Synopses & Reviews
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"Beautifully written and rigorously argued, After Whiteness is the most important theoretical statement on white racial formation since 'whiteness studies' began its current academic sojourn. By reading debates about multiculturalism, ethnicity, and the desire for difference as part of the material practices of the U.S. university system, it engages questions of race, humanistic inquiry, intellectual labor, and the democratic function of critical thought. The result is a critically nuanced analysis that promises to solidify Mike Hill's reputation as one of the finest thinkers of his generation."
Robyn Wiegman, Duke University
"Mike Hill's After Whiteness is an important, provocative and timely book."
Against the Current
"A lucid, fiercely argued, brilliantly conceived, richly provocative work in an emergent and growing area of cultural studies. After Whiteness sets new directions in American literary and cultural studies, and will become a landmark in the field."
Sacvan Bercovitch, Harvard University
"Americanists across the disciplines will find Hill's analysis insightful and brilliant. A must for any scholar who wishes to, in Ralph Ellison's words, 'go to the territory.'"
Sharon Holland, University of Illinois at Chicago
As each new census bears out, the rise of multiracialism in the United States will inevitably result in a white minority. In spite of the recent proliferation of academic studies and popular discourse on whiteness, however, there has been little discussion of the future: what comes after whiteness? On the brink of what many are now imagining as a post-white American future, it remains a matter of both popular and academic uncertainty as to what will emerge in its place.
After Whiteness aims to address just that, exploring the remnants of white identity to ask how an emergent post-white national imaginary figure into public policy issues, into the habits of sexual intimacy, and into changes within public higher education. Through discussions of the 2000 census and debates over multiracial identity, the volatile psychic investments that white heterosexual men have in men of coloras illustrated by the Christian men's group the Promise Keepers and the neo-fascist organization the National Allianceand the rise of identity studies and diversity within the contemporary public research university, Mike Hill surveys race among the ruins of white America. At this crucial moment, when white racial change has made its ambivalent cultural debut, Hill demonstrates that the prospect of an end to whiteness haunts progressive scholarship on race as much as it haunts the paranoid visions of racists.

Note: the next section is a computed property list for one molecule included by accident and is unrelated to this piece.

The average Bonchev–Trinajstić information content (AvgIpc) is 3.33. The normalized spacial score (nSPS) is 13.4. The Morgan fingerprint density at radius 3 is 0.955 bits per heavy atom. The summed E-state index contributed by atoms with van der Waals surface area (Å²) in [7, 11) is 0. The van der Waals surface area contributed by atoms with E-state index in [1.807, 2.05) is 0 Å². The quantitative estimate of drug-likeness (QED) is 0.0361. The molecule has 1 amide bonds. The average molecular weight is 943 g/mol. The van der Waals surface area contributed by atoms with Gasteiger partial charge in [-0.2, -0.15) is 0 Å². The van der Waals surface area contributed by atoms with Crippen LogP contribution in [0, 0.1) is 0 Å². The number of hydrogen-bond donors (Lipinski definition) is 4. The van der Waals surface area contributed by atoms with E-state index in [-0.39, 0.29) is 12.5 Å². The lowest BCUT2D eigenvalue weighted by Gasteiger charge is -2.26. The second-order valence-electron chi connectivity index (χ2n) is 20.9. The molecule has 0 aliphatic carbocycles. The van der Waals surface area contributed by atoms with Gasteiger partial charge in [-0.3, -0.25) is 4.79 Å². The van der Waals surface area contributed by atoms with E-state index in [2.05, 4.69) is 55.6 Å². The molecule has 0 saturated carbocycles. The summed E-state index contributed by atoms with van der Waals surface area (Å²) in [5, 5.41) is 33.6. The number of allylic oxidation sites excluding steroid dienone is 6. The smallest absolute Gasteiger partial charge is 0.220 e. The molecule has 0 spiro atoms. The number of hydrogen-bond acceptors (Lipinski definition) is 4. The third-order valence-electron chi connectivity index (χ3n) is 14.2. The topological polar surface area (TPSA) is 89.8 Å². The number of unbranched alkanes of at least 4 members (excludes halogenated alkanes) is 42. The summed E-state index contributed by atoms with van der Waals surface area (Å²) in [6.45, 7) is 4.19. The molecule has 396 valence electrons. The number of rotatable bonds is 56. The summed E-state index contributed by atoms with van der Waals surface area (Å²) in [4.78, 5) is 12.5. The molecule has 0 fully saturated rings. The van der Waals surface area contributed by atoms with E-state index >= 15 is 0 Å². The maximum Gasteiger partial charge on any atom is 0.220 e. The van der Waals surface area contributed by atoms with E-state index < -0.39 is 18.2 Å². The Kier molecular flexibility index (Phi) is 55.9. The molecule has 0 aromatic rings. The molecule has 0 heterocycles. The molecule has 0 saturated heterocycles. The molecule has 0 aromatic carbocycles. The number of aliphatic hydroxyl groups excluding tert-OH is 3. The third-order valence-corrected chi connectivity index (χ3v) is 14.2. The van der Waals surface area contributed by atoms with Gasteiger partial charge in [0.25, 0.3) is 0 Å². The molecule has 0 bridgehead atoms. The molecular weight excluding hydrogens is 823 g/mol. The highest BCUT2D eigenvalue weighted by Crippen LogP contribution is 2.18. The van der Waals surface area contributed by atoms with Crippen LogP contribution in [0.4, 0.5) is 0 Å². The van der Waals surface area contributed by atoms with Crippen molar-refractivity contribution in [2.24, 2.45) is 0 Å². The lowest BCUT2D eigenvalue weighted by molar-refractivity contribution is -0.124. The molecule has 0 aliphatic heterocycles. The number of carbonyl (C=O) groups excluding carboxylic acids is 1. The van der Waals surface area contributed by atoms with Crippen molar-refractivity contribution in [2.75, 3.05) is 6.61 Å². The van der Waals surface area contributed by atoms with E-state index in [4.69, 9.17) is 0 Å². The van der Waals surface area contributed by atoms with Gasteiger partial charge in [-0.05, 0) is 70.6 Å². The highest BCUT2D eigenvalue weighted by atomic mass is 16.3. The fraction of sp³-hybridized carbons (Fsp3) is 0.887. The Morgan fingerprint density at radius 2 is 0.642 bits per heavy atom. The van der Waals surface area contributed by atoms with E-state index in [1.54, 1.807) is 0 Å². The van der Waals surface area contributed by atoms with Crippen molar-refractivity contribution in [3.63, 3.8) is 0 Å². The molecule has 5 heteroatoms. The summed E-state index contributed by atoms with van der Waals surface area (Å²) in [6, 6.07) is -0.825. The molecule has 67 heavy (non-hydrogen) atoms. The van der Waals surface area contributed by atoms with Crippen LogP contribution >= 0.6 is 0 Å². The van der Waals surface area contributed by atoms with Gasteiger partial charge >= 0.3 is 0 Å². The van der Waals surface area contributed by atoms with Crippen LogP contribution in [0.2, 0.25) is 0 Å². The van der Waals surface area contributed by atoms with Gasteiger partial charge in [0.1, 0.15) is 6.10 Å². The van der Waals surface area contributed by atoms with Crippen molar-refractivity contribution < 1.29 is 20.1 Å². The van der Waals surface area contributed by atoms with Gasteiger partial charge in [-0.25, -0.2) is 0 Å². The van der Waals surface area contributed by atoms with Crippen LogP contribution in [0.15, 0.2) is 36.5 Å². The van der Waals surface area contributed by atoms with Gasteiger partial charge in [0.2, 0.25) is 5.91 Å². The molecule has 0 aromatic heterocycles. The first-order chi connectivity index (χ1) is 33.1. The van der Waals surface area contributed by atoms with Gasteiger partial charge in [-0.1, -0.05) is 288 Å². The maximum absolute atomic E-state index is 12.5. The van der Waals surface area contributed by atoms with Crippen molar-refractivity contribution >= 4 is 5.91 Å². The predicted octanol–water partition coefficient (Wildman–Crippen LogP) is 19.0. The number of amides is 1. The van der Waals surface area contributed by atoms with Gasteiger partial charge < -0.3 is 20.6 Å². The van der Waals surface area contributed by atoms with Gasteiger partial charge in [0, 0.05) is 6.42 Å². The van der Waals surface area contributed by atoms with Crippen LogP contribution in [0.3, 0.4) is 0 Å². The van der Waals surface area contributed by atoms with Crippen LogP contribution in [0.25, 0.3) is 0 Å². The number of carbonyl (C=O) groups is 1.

"A lucid, fiercely argued, brilliantly conceived, richly provocative work in an emergent and growing area of cultural studies. After Whiteness sets new directions in American literary and cultural studies, and will be become a landmark in the field."-Sacvan Bercovitch,Harvard University
For over two decades, Amnesty International has been at the forefront of the international campaign against torture. For the first time, Amnesty International has commissioned the foremost experts in the field to write about the history of torture, the methods used, the torturers themselves, and their victims. A Glimpse of Hell
is the result.
Throughout recorded history, humans have deliberately subjected others to physical pain and mental anguish, sometimes in spite of laws prohibiting such behavior, sometimes with the full backing of the legal system. Early chapters offer a historical overview of torture and its popular and legal meanings, and examine its relationship with the law. Other contributions address specific methods used by torturers, their effects, and approaches for treating torture survivors. The terror of torture is not confined to the individual victim. Several essays discuss its consequences for other citizens, specifically for women, children, and the family. They also provide resources for documenting and combatting torture when it happens. The volume concludes with a political strategy concerning what can be done to put a stop to torture worldwide.
Published to coincide with Amnesty International's most ambitious campaign against torture for over a decade, A Glimpse of Hell serves as a broad and authoritative source of information on torture throughout the world, all in one accessible and chilling volume.
“I am enthusiastically European; no informed person could seriously wish to return to the embattled, mutually antagonistic circle of suspicious and introverted nations that was the European continent in the quite recent past. But it is one thing to think an outcome desirable, quite another to suppose it is possible. It is my contention that a truly united Europe is sufficiently unlikely for it to be unwise and self-defeating to insist upon it. I am thus, I suppose, a Euro-pessimist.” —Tony Judt
About the Author
Mike Hill is Assistant Professor of English at the University at Albany. He is the editor of Whiteness: A Critical Reader (NYU Press, 1997), and the co-editor of Masses, Classes, and the Public Sphere.